Body & Soul: The Dating Dilemma
by Risha Gotlieb
Are you ready to go digital?
After being widowed, John, a successful entrepreneur, turned to Internet dating in hopes of meeting someone. The 61-year-old Halifax businessman posted a profile on a popular dating site, but after one year it only led to two coffee dates. Discouraged, he sought out the advice of online dating coach Carmelia Ray.
Ray, who’s the matchmaker on the hit TV series Mom vs Matchmaker, revised John’s profile, and today she reports that he’s enjoying a busy dating schedule. At last count, he has had ten face-to-face coffee dates.
There is no escaping that dating in the 21st century has gone digital. It’s fast and super convenient, with a much more open field to play in – extending the dating options beyond one’s own social network. There are a plethora of dating sites and niche markets that cater to specific needs, interests and philosophies. According to some estimates, the over-fifty crowd are the fastest growing online dating segment, with many sites that now cater specifically to this market.
Expert advice for optimizing your online dating success ratio:
- Laura Bilotta, author, TV host, and founder of the website Single in the City, says to research the best sites for people over fifty, and try to stay away from the free subscription sites, as they tend to attract scam artists. “OurTime.com is a good starting point,” says Bilotta. “And keep an open mind. If your list of do’s and dont’s is too long, it limits your possibilities. The biggest mistake online daters make is not giving others a chance.”
- Invest the time and effort to write a profile about who you are and what you’re looking for. “The first message you send out about yourself should be positive and uplifting,” says Ray. “It’s a form of self-marketing, so come up with a catchy username that sets you apart from others. Express your relationship goals clearly as a ‘desire’ rather than a ‘need’. And don’t get into too many personal details such, as a divorce, an illness or a personality flaw.”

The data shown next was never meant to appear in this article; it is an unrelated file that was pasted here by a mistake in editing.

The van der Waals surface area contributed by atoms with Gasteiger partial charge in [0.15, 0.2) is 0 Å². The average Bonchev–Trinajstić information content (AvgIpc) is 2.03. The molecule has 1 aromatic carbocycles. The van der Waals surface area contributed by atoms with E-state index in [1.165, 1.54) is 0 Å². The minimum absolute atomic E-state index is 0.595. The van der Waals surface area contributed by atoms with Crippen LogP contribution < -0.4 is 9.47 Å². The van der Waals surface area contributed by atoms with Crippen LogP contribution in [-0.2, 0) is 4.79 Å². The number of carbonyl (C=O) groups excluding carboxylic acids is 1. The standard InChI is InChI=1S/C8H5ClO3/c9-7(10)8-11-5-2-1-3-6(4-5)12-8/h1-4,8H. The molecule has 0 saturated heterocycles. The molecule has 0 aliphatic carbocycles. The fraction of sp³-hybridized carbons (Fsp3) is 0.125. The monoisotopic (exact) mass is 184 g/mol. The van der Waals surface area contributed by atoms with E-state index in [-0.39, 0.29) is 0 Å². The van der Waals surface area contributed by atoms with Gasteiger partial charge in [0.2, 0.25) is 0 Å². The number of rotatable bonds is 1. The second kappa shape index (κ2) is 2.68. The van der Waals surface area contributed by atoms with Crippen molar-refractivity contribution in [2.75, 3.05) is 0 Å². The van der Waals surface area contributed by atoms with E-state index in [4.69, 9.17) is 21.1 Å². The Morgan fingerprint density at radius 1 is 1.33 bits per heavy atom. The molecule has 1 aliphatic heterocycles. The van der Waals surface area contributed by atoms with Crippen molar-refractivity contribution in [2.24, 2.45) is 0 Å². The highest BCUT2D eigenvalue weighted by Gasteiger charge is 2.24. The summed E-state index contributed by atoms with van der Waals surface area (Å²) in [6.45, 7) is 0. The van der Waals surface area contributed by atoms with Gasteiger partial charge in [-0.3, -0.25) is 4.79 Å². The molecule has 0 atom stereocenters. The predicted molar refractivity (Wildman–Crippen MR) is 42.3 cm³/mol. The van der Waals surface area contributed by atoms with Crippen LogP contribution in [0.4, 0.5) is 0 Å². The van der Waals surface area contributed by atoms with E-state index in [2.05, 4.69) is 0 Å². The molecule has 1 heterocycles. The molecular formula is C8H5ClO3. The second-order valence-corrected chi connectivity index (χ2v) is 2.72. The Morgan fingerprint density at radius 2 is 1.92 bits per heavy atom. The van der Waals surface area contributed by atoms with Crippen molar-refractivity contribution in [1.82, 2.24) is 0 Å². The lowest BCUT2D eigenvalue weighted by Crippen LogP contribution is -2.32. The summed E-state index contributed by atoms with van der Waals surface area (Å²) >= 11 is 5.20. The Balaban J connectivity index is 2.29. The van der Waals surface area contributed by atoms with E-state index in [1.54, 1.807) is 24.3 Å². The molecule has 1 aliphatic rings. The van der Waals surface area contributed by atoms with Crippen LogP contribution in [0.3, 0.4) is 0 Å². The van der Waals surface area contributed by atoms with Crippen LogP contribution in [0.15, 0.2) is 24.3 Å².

- Karenna Alexander, an international dating coach based in New York City, advises daters to craft really short profiles that are very light and breezy. “Don’t write soap operas and don’t get into details such as how you were hurt before. That stuff is a turn-off.”
- Post a current photo (not more than six months old), minus the sunglasses and hat – one that you feel good about. If you’re not comfortable with a head shot, post an action shot doing something that you love. Even better, post one headshot and two body shots. “Online daters are very suspicious if you post only a head shot; they wonder what you’re hiding,” says Alexander. “Be glammed up, but don’t stray completely from reality.”
- If you’ve been on a dating site for months (or years) without positive results, it’s time to go back to the drawing board. Update your profile and photos, or consult an online dating expert.
- There are many romance scams in cyberspace, but they’re easy to dodge by doing a little research. You can investigate your cyber-date by searching his or her name, and related details, online. Read up on tips for spotting the romance scam on sites such as romancescams.org and my article in Reader’s Digest: Protect Yourself From Online Dating Fraud.
Risha Gotlieb is a freelance journalist who has been published in Maclean’s, Reader’s Digest, The Globe and Mail, The Toronto Star and, now, Active Life. Gotlieb also writes marketing and promotional materials. firstname.lastname@example.org